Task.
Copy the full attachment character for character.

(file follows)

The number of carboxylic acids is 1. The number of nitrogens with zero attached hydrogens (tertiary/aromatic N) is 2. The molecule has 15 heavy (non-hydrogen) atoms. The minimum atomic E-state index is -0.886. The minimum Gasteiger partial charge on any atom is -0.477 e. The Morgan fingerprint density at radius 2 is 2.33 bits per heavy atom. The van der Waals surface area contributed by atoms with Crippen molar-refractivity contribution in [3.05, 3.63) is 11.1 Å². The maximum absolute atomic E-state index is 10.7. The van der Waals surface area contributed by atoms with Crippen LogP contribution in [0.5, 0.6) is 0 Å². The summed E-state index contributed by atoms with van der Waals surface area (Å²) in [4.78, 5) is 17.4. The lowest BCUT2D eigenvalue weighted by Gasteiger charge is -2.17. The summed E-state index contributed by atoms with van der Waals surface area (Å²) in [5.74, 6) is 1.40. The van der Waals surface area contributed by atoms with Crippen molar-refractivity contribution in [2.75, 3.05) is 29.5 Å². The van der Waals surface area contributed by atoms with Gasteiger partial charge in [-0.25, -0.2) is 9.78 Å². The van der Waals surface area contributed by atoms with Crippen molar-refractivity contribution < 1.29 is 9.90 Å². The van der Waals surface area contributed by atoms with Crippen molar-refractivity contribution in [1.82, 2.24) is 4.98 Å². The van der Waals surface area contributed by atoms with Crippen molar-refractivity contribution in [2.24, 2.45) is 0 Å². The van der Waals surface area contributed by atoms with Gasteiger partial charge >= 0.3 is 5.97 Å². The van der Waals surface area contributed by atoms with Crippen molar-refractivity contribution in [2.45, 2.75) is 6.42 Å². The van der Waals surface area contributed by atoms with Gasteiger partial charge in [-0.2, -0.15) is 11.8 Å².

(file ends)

The number of carboxylic acids is 1. The number of nitrogens with zero attached hydrogens (tertiary/aromatic N) is 2. The molecule has 15 heavy (non-hydrogen) atoms. The minimum atomic E-state index is -0.886. The minimum Gasteiger partial charge on any atom is -0.477 e. The Morgan fingerprint density at radius 2 is 2.33 bits per heavy atom. The van der Waals surface area contributed by atoms with Crippen molar-refractivity contribution in [3.05, 3.63) is 11.1 Å². The maximum absolute atomic E-state index is 10.7. The van der Waals surface area contributed by atoms with Crippen LogP contribution in [0.5, 0.6) is 0 Å². The summed E-state index contributed by atoms with van der Waals surface area (Å²) in [4.78, 5) is 17.4. The lowest BCUT2D eigenvalue weighted by Gasteiger charge is -2.17. The summed E-state index contributed by atoms with van der Waals surface area (Å²) in [5.74, 6) is 1.40. The van der Waals surface area contributed by atoms with Crippen molar-refractivity contribution in [2.75, 3.05) is 29.5 Å². The van der Waals surface area contributed by atoms with Gasteiger partial charge in [-0.25, -0.2) is 9.78 Å². The van der Waals surface area contributed by atoms with Crippen molar-refractivity contribution < 1.29 is 9.90 Å². The van der Waals surface area contributed by atoms with Crippen molar-refractivity contribution in [1.82, 2.24) is 4.98 Å². The van der Waals surface area contributed by atoms with Crippen molar-refractivity contribution in [2.24, 2.45) is 0 Å². The van der Waals surface area contributed by atoms with Gasteiger partial charge >= 0.3 is 5.97 Å². The van der Waals surface area contributed by atoms with Crippen molar-refractivity contribution in [2.45, 2.75) is 6.42 Å². The van der Waals surface area contributed by atoms with Gasteiger partial charge in [-0.2, -0.15) is 11.8 Å².